George Soros nearly doubled his downside protection, increasing S&P 500 (.INX) put protection in the portfolio by 154% in the fourth quarter, owning $1.3 billion worth of stock market insurance, up from $470 million, according to Friday’s 13F filings.  A put option would rise in value if the S&P 500 (.INX) were to fall in price.  The S&P dropped from an all-time high at 1850 down to 1740 in January before rebounding.  It is unknown if Soros sold his puts during this period of time, as the 13F reports are 45 days old.

Is Soros Recently Revealed S&P 500 Put A Bad Sign?

But is this really a sign the legendary investor sees the world as falling apart?

With nearly 11.3% of his portfolio in put protection, Soros remains long the equity markets.  In fact the current put holding is down from 13.54% of the portfolio in the second quarter, according to the SEC filing.  Far from predicting doomsday, Soros’s S&P put position appears to be a relatively normal market adjustment, particularly given his recent portfolio additions.  Soros Fund management also initiated positions in Citigroup Inc (NYSE:C) and JPMorgan Chase & Co. (NYSE:JPM), the 13F report revealed.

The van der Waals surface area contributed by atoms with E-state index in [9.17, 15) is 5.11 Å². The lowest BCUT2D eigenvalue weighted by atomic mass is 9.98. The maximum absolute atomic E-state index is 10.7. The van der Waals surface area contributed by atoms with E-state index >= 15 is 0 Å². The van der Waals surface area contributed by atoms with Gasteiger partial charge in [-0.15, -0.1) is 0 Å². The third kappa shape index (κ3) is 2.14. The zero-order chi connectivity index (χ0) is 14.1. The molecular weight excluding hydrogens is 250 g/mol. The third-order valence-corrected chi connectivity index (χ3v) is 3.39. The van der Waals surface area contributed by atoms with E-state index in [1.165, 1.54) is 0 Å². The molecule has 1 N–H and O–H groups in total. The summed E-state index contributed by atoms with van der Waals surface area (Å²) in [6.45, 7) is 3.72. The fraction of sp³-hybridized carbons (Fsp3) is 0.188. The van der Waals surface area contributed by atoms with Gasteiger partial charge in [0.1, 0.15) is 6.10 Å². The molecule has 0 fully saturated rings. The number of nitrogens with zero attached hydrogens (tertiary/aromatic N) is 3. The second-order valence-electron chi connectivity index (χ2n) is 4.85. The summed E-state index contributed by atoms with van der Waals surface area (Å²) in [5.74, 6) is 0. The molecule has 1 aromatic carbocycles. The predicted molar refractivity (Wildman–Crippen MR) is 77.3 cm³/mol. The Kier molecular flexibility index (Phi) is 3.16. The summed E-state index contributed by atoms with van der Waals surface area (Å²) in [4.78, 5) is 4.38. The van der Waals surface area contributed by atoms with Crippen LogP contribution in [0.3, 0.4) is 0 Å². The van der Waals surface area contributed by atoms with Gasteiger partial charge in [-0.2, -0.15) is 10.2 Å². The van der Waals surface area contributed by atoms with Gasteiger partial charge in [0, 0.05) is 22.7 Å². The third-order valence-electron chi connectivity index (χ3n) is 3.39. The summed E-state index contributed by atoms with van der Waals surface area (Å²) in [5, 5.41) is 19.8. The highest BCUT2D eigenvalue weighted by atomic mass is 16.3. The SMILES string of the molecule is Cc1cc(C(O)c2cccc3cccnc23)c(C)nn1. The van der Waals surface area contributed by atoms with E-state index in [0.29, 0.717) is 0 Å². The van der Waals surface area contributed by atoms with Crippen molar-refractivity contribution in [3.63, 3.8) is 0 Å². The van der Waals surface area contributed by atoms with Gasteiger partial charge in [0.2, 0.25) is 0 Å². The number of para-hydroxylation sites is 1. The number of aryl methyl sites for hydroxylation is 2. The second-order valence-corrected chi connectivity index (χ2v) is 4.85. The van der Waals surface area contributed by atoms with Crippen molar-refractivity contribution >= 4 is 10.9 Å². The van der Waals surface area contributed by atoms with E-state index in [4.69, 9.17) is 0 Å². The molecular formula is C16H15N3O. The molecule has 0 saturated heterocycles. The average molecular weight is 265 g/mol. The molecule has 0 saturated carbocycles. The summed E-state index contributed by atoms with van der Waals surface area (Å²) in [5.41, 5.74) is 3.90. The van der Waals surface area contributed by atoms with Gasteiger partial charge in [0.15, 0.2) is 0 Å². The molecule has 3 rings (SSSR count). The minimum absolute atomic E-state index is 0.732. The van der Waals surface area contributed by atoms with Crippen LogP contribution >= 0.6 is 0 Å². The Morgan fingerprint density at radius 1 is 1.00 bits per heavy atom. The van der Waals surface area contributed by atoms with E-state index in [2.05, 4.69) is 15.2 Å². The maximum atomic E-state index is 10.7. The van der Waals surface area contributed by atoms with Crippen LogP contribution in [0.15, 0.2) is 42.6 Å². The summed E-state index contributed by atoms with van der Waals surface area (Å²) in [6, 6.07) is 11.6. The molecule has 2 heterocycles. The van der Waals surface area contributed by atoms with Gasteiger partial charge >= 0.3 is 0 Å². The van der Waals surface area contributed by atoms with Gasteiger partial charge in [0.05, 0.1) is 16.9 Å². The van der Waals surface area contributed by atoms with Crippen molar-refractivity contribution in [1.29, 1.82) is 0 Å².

Bank holdings indicate confidence in markets

If the fund manager was concerned with doomsday, why would he open a position in firms that have significant exposure to OTC derivatives that could implode in a debt crisis?  Soros also exited his investment in Chevron Corporation (NYSE:CVX) and cut his holdings in Herbalife Ltd. (NYSE:HLF) and J.C. Penney Company, Inc. (NYSE:JCP), according to the filling.  In late December ValueWalk reportedSoros’s position in FedEx Corporation.

Soros has over 237 stock positions in his portfolio, with 77 new stocks as of the recent 13F.  His typical portfolio turnover is near 30%, portfolio watchers note.

Soros among leaders in long term performance

Soros has among the top long-term record in percentage terms of any manager of a publicly held portfolio investment pool: about 34 percent per annum compounded for some nineteen years, as pointed out on ValueWalk recently.  In 2013 Soro’s Quantum Endowment fund had its second best year, up 19% with 28.6 billion under management. George Soros and his Quantum fund are best known for triggering the collapse of the British pound in 1992, which generated over $1 billion in revenue for the fund and firmly placed George Soros among the legendary traders in the category of gutsy trades.

Soros changed the structure of his fund to a family office to avoid regulatory scrutiny recently.  Soros’s personal life has recently been in the spotlight, as he is the subject of a New York lawsuit by a former girlfriend who claims she was promised a New York City condominium.

H/T UnionSquare Research and Elliot Turner